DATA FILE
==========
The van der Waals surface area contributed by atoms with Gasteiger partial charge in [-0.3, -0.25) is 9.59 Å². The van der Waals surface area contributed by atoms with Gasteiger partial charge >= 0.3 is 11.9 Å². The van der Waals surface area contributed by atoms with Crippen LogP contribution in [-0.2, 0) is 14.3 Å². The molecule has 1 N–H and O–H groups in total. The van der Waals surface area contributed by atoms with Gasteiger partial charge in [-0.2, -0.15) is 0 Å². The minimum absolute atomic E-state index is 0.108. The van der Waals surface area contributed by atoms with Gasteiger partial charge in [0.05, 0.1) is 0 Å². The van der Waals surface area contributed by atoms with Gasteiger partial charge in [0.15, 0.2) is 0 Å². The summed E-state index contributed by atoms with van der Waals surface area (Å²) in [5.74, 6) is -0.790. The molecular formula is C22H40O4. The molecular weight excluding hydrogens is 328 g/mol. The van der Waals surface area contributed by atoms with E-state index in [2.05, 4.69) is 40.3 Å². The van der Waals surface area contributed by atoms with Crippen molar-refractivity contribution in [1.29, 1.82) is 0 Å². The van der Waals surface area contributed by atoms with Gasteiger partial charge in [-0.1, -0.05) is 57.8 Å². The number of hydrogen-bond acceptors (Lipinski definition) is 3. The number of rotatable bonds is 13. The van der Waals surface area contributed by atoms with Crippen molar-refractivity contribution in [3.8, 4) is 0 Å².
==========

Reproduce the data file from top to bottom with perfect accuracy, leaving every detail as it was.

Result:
The van der Waals surface area contributed by atoms with Gasteiger partial charge in [-0.3, -0.25) is 9.59 Å². The van der Waals surface area contributed by atoms with Gasteiger partial charge >= 0.3 is 11.9 Å². The van der Waals surface area contributed by atoms with Crippen LogP contribution in [-0.2, 0) is 14.3 Å². The molecule has 1 N–H and O–H groups in total. The van der Waals surface area contributed by atoms with Gasteiger partial charge in [-0.2, -0.15) is 0 Å². The minimum absolute atomic E-state index is 0.108. The van der Waals surface area contributed by atoms with Gasteiger partial charge in [0.05, 0.1) is 0 Å². The van der Waals surface area contributed by atoms with Gasteiger partial charge in [0.15, 0.2) is 0 Å². The summed E-state index contributed by atoms with van der Waals surface area (Å²) in [5.74, 6) is -0.790. The molecular formula is C22H40O4. The molecular weight excluding hydrogens is 328 g/mol. The van der Waals surface area contributed by atoms with E-state index in [2.05, 4.69) is 40.3 Å². The van der Waals surface area contributed by atoms with Crippen molar-refractivity contribution in [1.29, 1.82) is 0 Å². The van der Waals surface area contributed by atoms with Gasteiger partial charge in [-0.1, -0.05) is 57.8 Å². The number of hydrogen-bond acceptors (Lipinski definition) is 3. The number of rotatable bonds is 13. The van der Waals surface area contributed by atoms with Crippen molar-refractivity contribution in [3.8, 4) is 0 Å².